Tagged With cameraphone


Kwiry, the text-yourself-a-reminder service, has added a potentially neat feature for shoppers, urban adventurers, and anyone who wants a visual element to their memory-activators. Snap a picture on your smart phone or standard set, email or text it to Kwiry with some explaining text (i.e. "Must check out this restaurant soon"), and it'll come up with your reminder when you head to Kwiry's renovated mobile site to dig through reminders. There's a lot of uses here if you buy into Kwiry's system of forget-me-nots, and it's a free place to store phone pics for any reason.

Send Kwiry a photo ...


These days, it's harder to get a new mobile phone without a built-in camera than with. If you're not all that enthused about taking grain pictures with it, you can still get some value out of the little lens, as detailed at the Digital Inspiration blog. One idea in particular caught my eye:

Car Parking - Most shopping malls here have huge underground parking but there aren't any signboards so it gets tough to locate the car. So when you park the the car, just look towards the lift (or the exit) and take a picture or record some video. This will save lot of effort (and time) when you return with all those heavy shopping bags.

If my area mall has parking numbers, I sure don't notice them, so I'll be giving this a try soon. What MacGyver-esque uses have you pulled from your mobile camera? Give up the secrets in the comments. Photo by Mrs. Gemstone.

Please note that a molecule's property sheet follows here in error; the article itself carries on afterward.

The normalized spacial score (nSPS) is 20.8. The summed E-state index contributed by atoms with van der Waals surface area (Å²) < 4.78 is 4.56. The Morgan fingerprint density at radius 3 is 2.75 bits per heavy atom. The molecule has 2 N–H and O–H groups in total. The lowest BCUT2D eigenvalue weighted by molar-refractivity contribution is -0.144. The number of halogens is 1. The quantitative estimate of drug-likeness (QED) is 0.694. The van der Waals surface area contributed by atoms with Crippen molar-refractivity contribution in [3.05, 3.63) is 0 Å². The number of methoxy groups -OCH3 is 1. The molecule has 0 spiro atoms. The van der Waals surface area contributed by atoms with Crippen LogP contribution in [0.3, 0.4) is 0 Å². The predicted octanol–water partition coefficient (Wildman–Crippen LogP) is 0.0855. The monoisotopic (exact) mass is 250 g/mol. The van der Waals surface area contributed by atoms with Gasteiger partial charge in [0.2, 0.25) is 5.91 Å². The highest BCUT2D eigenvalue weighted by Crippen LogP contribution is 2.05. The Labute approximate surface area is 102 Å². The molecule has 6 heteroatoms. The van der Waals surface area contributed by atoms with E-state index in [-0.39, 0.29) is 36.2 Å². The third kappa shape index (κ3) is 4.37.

Interesting Uses of Camera Mobile Phones

Predicting the future is near impossible -- but that doesn‘t stop us all from having a red hot go. Human beings have been predicting the future since the beginning of history and the results range from the hilarious to the downright uncanny.

One thing all future predictions have in common: they‘re rooted in our current understanding of how the world works. It‘s difficult to escape that mindset. We have no idea how technology will evolve, so our ideas are connected to the technology of today.


Just noticed a useful feature in previously mentioned document scanner service, Qipit: the ability to fax your document scans, effectively turning your camera (or cameraphone!) into an outgoing fax machine. After you register for an account at Qipit, you snap a photo of a document, and email it or upload it to the web site. Once Qipit does its thing, converting your document into a PDF, select the "Fax" button below it to send it off. Qipit supports multi-page documents too. Looks like an interesting alternative to FaxZero. How do you send and receive faxes over the web? Let us know in the comments.



An always-on server can come in all kinds of handy for running automated tasks, syncing your data, remote controlling downloads and acting as a proxy. Lot of us have access to a remote computer—if not a hand-rolled home server, most Lifehacker readers said they couldn't live without their hosted web space—but most of us probably aren't getting everything we can out of it. Check out our top 10 ways to put your remote server to best use.